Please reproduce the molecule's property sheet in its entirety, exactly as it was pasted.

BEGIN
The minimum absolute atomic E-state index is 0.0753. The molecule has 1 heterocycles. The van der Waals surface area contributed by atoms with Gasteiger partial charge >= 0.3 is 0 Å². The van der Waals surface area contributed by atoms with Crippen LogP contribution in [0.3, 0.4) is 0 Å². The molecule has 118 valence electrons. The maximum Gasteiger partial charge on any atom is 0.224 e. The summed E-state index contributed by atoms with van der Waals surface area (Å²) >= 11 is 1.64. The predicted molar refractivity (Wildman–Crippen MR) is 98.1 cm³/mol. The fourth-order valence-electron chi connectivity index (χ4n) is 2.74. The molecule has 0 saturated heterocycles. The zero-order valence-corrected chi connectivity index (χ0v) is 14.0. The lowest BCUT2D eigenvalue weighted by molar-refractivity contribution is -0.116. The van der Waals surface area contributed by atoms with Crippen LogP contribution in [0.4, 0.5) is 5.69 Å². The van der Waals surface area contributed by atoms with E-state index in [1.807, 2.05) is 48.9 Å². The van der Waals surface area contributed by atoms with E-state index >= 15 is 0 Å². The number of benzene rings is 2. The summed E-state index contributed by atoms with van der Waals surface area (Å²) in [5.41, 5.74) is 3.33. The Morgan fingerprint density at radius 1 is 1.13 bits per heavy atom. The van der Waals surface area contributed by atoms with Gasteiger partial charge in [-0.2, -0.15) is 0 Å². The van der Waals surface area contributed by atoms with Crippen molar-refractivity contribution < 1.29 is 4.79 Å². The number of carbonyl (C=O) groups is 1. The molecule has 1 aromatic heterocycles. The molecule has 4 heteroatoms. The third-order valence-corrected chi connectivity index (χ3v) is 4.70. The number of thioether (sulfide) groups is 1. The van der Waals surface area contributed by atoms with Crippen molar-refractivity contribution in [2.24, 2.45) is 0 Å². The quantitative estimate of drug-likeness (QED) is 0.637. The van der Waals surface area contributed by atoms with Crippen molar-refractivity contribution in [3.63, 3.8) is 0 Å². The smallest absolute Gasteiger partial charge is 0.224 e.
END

The minimum absolute atomic E-state index is 0.0753. The molecule has 1 heterocycles. The van der Waals surface area contributed by atoms with Gasteiger partial charge >= 0.3 is 0 Å². The van der Waals surface area contributed by atoms with Crippen LogP contribution in [0.3, 0.4) is 0 Å². The molecule has 118 valence electrons. The maximum Gasteiger partial charge on any atom is 0.224 e. The summed E-state index contributed by atoms with van der Waals surface area (Å²) >= 11 is 1.64. The predicted molar refractivity (Wildman–Crippen MR) is 98.1 cm³/mol. The fourth-order valence-electron chi connectivity index (χ4n) is 2.74. The molecule has 0 saturated heterocycles. The zero-order valence-corrected chi connectivity index (χ0v) is 14.0. The lowest BCUT2D eigenvalue weighted by molar-refractivity contribution is -0.116. The van der Waals surface area contributed by atoms with Crippen LogP contribution in [0.4, 0.5) is 5.69 Å². The van der Waals surface area contributed by atoms with E-state index in [1.807, 2.05) is 48.9 Å². The van der Waals surface area contributed by atoms with E-state index >= 15 is 0 Å². The number of benzene rings is 2. The summed E-state index contributed by atoms with van der Waals surface area (Å²) in [5.41, 5.74) is 3.33. The Morgan fingerprint density at radius 1 is 1.13 bits per heavy atom. The van der Waals surface area contributed by atoms with Gasteiger partial charge in [-0.2, -0.15) is 0 Å². The van der Waals surface area contributed by atoms with Crippen molar-refractivity contribution < 1.29 is 4.79 Å². The number of carbonyl (C=O) groups is 1. The molecule has 1 aromatic heterocycles. The molecule has 4 heteroatoms. The third-order valence-corrected chi connectivity index (χ3v) is 4.70. The number of thioether (sulfide) groups is 1. The van der Waals surface area contributed by atoms with Crippen molar-refractivity contribution in [2.24, 2.45) is 0 Å². The quantitative estimate of drug-likeness (QED) is 0.637. The van der Waals surface area contributed by atoms with Crippen molar-refractivity contribution in [3.63, 3.8) is 0 Å². The smallest absolute Gasteiger partial charge is 0.224 e.